Billy Mills implored them to “follow their dreams”, and by the end of the 2023 Dreamstarter Academy, they are better able to!
The cohort of 2023 Running Strong for American Indian Youth® Dreamstarters and their mentors converged in Alexandria, Virginia (where Running Strong headquarters are located) from across the country to participate in the Dreamstarter Academy held March 29 – April 2.
This year’s Dreamstarters are: Cruz Collin Oglala Lakota), 19, of Florence, Alabama; Autumn Harry (Pyramid Lake Paiute Tribe), 30, of Nixon, Nevada; Corice Lieb (Omaha Tribe), 23, of Omaha, Nebraska; Anpa’o Locke (Standing Rock Sioux), 24, of Albuquerque, New Mexico; Sara Powell (Navajo Nation) 16, of Springville, Utah; Noah Proctor (Piscataway Conoy Tribe), 22, of Clinton, Maryland; Sheniah Reed (Oneida), 21, of Greenfield, Wisconsin; McKalee Steen (Cherokee Nation), 25, of Oakland, California; Tillie Stewart (Crow Nation), 25, of Bozeman, Montana; and Loren Waters (Cherokee Nation), 27, of Tulsa, Oklahoma.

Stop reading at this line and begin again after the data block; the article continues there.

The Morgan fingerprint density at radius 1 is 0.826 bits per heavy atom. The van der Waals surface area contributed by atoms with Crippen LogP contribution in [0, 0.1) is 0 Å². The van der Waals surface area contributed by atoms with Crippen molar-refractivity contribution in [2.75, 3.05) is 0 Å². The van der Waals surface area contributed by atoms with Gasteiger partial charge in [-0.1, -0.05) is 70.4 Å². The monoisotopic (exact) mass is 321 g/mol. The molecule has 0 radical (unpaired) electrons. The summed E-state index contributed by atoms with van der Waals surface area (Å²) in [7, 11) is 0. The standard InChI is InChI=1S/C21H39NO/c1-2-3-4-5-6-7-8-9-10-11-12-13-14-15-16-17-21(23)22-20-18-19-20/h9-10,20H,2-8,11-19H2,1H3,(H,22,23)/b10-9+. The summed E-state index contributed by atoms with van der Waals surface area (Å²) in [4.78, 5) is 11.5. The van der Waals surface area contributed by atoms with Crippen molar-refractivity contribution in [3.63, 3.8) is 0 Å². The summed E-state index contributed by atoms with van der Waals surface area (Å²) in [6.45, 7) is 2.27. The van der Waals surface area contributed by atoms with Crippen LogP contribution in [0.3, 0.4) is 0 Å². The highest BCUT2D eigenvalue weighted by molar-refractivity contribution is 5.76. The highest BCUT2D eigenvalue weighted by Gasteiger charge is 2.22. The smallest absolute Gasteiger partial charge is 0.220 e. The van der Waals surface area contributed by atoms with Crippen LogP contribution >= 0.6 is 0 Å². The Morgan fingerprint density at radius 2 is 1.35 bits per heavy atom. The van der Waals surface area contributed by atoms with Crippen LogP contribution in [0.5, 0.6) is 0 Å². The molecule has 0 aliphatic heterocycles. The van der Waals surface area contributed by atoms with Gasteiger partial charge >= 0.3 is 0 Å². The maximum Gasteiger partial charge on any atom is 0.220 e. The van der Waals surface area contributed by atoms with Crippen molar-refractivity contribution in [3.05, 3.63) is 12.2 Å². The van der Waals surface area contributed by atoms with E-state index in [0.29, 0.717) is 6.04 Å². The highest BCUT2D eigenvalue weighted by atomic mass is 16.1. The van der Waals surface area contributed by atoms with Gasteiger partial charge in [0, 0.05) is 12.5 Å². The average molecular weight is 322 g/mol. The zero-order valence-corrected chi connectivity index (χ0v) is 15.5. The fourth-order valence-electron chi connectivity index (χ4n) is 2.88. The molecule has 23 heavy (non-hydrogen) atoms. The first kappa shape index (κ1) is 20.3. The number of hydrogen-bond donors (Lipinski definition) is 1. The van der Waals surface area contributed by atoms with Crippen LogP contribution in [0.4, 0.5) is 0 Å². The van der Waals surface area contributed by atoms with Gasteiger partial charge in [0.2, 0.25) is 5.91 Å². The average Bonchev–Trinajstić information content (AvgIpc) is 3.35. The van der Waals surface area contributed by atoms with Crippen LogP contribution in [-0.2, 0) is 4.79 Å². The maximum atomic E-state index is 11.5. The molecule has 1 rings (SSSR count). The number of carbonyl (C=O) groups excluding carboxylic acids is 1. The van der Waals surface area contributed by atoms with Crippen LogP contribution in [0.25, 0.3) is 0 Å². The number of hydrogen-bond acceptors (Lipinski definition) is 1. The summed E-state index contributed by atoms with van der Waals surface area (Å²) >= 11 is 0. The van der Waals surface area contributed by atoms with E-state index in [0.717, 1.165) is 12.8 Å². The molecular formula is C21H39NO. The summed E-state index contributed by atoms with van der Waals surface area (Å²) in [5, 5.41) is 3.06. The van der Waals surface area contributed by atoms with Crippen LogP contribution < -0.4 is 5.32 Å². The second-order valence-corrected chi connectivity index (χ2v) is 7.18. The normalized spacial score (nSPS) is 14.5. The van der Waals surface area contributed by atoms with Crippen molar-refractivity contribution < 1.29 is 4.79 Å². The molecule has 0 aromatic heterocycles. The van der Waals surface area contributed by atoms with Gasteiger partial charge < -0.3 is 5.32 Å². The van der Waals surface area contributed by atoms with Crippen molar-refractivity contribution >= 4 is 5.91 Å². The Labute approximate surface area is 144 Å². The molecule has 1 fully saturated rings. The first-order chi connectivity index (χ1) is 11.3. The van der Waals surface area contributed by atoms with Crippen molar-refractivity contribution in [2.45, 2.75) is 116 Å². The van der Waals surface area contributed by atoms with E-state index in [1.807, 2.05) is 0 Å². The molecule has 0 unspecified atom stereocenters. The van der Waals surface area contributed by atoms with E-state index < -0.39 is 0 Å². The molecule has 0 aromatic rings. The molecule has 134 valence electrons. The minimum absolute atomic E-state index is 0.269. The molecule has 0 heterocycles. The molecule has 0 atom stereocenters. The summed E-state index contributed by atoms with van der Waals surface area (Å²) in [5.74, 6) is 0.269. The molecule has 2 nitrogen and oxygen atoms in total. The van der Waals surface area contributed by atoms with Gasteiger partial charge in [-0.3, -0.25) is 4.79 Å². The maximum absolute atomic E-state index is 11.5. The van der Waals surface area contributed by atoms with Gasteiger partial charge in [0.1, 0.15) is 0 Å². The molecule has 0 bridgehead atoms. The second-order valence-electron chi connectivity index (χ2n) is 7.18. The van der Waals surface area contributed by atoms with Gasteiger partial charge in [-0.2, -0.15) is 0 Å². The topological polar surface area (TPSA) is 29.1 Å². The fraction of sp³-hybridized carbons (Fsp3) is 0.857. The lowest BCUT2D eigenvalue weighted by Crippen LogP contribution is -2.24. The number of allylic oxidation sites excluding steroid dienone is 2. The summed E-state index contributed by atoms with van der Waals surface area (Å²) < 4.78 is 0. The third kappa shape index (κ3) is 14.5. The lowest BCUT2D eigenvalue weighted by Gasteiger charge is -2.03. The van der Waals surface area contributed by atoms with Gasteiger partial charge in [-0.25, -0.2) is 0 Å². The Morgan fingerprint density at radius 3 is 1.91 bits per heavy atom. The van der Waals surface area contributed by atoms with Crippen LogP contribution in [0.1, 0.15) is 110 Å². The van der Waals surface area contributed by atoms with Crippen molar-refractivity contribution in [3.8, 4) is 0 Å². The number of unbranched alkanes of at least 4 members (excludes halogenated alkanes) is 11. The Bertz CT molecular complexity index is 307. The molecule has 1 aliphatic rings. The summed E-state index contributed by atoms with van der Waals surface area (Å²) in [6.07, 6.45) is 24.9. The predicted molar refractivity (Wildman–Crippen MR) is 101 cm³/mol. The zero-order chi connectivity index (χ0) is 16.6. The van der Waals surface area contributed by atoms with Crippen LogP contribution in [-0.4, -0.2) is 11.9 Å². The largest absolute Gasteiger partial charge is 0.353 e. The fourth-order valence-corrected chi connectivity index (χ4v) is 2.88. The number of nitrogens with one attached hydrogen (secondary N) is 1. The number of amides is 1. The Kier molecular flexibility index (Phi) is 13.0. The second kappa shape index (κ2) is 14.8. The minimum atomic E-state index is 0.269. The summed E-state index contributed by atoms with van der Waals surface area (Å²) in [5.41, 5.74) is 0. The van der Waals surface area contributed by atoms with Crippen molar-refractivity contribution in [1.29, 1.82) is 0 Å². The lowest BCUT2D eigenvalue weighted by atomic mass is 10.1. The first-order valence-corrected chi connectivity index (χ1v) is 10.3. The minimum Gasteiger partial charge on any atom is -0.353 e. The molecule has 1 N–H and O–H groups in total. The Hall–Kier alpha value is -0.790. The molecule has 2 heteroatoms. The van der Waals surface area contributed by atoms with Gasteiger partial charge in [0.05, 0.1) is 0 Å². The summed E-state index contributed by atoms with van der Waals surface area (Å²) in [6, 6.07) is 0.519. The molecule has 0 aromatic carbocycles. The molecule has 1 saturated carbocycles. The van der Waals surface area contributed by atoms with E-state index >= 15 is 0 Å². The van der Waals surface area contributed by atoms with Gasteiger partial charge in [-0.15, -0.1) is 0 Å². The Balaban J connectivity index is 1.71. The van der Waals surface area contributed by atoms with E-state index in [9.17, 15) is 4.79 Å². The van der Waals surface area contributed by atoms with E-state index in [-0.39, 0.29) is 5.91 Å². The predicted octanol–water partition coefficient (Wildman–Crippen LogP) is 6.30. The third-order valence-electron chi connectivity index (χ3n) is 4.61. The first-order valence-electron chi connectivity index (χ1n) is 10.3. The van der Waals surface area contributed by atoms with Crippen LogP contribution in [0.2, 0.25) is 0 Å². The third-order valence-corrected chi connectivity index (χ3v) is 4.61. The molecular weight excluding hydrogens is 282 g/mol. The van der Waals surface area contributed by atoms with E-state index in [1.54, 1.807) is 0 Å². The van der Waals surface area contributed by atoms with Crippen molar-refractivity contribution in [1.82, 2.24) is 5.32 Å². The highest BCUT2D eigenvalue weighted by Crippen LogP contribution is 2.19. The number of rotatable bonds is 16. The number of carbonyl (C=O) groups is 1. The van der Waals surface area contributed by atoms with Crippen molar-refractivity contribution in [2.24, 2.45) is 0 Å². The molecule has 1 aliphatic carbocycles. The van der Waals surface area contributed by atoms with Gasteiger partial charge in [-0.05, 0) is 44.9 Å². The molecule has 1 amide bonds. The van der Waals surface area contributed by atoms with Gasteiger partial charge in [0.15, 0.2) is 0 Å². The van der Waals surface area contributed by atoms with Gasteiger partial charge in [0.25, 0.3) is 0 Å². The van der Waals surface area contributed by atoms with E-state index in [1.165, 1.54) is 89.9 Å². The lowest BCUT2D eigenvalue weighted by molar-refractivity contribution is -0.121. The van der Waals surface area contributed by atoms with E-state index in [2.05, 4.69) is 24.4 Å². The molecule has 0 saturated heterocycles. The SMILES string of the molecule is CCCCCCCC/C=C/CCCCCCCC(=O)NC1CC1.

All ten 2023 Dreamstarters are sharing their vision of “Environmental Justice” for their tribal communities and during the next 12 months will be using their $20,000 Dreamstarter grant to make their dream a reality.
The Dreamstarters and their mentors began arriving on Wednesday, March 29, at local airports where they were met by Running Strong staff who transported them to the hotel where they would be staying for the next four days and getting to know each other and sharing their dreams.
The Dreamstarter Academy formally began the next morning with remarks by 2022 Dreamstarter Kyle Swann (Piscataway Conoy Tribe), now a member of the Running Strong staff, who welcomed the nine Dreamstarters and mentors in attendance (Autumn Harry was unable to attend) and spoke briefly on land acknowledgments for indigenous peoples.
“It took a lot for all of us to be here today,” said Kyle, adding that they all have “sacrificed in so many ways…with history against us.
“We are all trying to find a true connection – not just to ourselves, but to our people.”
Referring to his own Dreamstarter project for his tribal community, Kyle said that together “last year we made a lot of progress.
“I just wanted to say, ‘thank you’ and I acknowledge all of you.”
Then longtime Running Strong board member Loretta Afraid of Bear Cook (Oglala Lakota) gave a prayer and blessing in her Lakota language while her husband, Tom Kanatakeniate Cook (Mohawk), a former field coordinator and longtime Running Strong partner, performed a welcome song and drum as Yvette Running Horse Collin performed the smudging using an abalone shell and burning sage.